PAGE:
What is important to know about the international climate negotiations is that it has been able to achieve ambition rise without being a prescriptive or sanctioning process. Parties’ efforts have been increasing over time due to the centrifugal force of the Paris Agreement.
On the first official day of COP27, at the opening plenary, Alok Sharma, the President of COP26, emphasised that we forged together the Glasgow Climate Pact (GCP). Collectively we achieved something historic and hopeful. The GCP paved the way for COP27 in Egypt, as we kept the 1.5 degrees alive. The system is delivering. Despite the progress we have made, the scale of the challenge is still huge before us. How many wake-up calls does the world actually need? The climate crisis we are facing today has become almost unimaginable, so we have to make sure we deliver.
After him, the elected COP27 President, Sameh Shoukry continued by saying that today we continue our 30-year journey. This journey is continuous, we are more aware of science and we are more convinced about what we should do to overcome climate change. However, we need to progress more into the era of implementation. Without a radical change, future generations will face more challenges. Our conference is held among political tensions and energy/food crises. We have to scale up our ambitions. The Nationally Determined Contributions (NDC) synthesis report revealed that the current level of ambition was not enough to achieve the goals of the Paris Agreement. The 100 billion US dollars Goal has not been delivered and most of the financing is based on loans. We do not have the luxury to continue like this. We have to reach consensual solutions that can be implemented without leaving anybody behind. Zero-sum games would have no winners. Our decisions will affect the lives of millions of people on Earth. We cannot afford any negligence or shortcomings in the future.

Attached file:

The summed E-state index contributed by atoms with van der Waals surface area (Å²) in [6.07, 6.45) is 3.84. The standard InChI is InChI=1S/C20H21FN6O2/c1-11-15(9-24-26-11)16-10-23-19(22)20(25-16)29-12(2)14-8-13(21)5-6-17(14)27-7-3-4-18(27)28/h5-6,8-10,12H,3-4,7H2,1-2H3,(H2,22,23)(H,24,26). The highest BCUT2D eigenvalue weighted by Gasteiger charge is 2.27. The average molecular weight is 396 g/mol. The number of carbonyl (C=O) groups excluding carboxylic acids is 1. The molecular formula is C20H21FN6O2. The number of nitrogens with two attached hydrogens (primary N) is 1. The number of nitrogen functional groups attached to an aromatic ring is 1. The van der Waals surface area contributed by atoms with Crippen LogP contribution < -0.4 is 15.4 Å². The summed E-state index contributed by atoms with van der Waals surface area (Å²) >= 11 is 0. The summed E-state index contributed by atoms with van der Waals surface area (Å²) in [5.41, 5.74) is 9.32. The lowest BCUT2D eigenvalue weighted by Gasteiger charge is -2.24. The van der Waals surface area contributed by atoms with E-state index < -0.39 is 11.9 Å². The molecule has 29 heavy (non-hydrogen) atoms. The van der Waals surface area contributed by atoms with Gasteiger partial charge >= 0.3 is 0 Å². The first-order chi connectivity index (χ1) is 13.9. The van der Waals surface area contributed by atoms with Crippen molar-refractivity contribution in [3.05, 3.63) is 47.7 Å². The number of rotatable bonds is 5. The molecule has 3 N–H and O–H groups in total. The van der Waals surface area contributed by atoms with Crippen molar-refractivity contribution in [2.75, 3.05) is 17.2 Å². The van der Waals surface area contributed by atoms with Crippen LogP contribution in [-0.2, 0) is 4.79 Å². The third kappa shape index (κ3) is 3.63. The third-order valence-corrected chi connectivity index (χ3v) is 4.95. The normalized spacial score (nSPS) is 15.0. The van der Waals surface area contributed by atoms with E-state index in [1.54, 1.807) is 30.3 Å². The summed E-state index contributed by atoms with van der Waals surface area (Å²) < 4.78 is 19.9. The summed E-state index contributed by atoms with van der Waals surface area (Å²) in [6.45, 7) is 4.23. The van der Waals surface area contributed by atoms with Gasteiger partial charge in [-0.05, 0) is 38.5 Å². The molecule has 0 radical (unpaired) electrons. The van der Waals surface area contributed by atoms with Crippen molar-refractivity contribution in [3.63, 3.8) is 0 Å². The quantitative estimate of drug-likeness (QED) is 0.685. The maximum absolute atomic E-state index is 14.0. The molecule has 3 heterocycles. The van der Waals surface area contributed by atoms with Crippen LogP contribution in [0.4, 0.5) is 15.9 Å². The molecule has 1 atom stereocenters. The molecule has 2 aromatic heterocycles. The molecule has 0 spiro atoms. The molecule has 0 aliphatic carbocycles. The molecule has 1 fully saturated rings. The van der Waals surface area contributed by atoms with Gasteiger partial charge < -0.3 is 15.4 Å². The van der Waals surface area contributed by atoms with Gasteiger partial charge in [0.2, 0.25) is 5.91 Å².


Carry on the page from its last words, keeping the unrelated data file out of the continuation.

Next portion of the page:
Simon Stiell, the executive director of the United Nations Framework Convention on Climate Change (UNFCCC) added that today a new era began. Sharm el Sheik shifts us to implementation. He was often told in his childhood that one person could not make a difference, but as Nelson Mandela said, it always seems impossible until it is done. Our policies and our infrastructure must be aligned with the implementation of the Paris Agreement. Those who are not inclined to do anything cannot slow down the collective process anymore. He was asking Parties three things to deliver on:
- we need to put negotiations into concrete actions to limit global temperature rise within 1.5 degrees;
- we must cement progress on critical work systems: mitigation, adaptation, finance and crucially loss and damage. We must build bridges;
- we must enhance the delivery of transparency, accountability and environmental integrity in the process.
He also emphasised that only 29 countries came forward with strengthened NDCs and not 194. He firmly expects all Parties to stick to their commitments, as he will not support backsliding. He added that women and girls have to be placed in the centre of climate decision-making and action.
The opening speeches were closed by Hoesung Lee, the Chair of the Intergovernmental Panel on Climate Change (IPCC). He said that the voice of climate change could not be sharper and more sobering. The time for collective action is now. With increasing warming losses and damages will increase. In the meantime progress on the financial flows remains low. Although financial cooperation is a critical enabler of low emission and just transition. This is a once-in-a-generation opportunity to save our planet and livelihoods. The scientific community remains ready to support the UNFCCC every step of the way in this journey. Our planet deserves nothing less.
Photo: Dr Barbara Botos.